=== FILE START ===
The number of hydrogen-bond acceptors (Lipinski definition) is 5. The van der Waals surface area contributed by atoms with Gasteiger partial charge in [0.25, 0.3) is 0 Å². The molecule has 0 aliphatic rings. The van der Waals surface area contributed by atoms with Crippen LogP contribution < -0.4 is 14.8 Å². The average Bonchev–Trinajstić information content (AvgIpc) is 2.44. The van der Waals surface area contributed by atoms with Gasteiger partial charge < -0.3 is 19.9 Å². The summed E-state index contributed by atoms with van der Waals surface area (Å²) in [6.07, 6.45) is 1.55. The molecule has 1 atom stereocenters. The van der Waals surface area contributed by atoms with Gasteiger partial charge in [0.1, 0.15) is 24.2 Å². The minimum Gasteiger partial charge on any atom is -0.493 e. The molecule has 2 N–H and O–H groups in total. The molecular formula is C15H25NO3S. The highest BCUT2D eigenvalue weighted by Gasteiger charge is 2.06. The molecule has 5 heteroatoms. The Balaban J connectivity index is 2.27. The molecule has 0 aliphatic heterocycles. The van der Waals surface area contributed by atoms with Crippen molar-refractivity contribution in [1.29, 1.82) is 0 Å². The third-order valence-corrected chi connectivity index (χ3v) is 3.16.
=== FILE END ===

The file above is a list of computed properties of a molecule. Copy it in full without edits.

The number of hydrogen-bond acceptors (Lipinski definition) is 5. The van der Waals surface area contributed by atoms with Gasteiger partial charge in [0.25, 0.3) is 0 Å². The molecule has 0 aliphatic rings. The van der Waals surface area contributed by atoms with Crippen LogP contribution < -0.4 is 14.8 Å². The average Bonchev–Trinajstić information content (AvgIpc) is 2.44. The van der Waals surface area contributed by atoms with Gasteiger partial charge < -0.3 is 19.9 Å². The summed E-state index contributed by atoms with van der Waals surface area (Å²) in [6.07, 6.45) is 1.55. The molecule has 1 atom stereocenters. The van der Waals surface area contributed by atoms with Gasteiger partial charge in [0.1, 0.15) is 24.2 Å². The minimum Gasteiger partial charge on any atom is -0.493 e. The molecule has 2 N–H and O–H groups in total. The molecular formula is C15H25NO3S. The highest BCUT2D eigenvalue weighted by Gasteiger charge is 2.06. The molecule has 5 heteroatoms. The Balaban J connectivity index is 2.27. The molecule has 0 aliphatic heterocycles. The van der Waals surface area contributed by atoms with Crippen molar-refractivity contribution in [1.29, 1.82) is 0 Å². The third-order valence-corrected chi connectivity index (χ3v) is 3.16.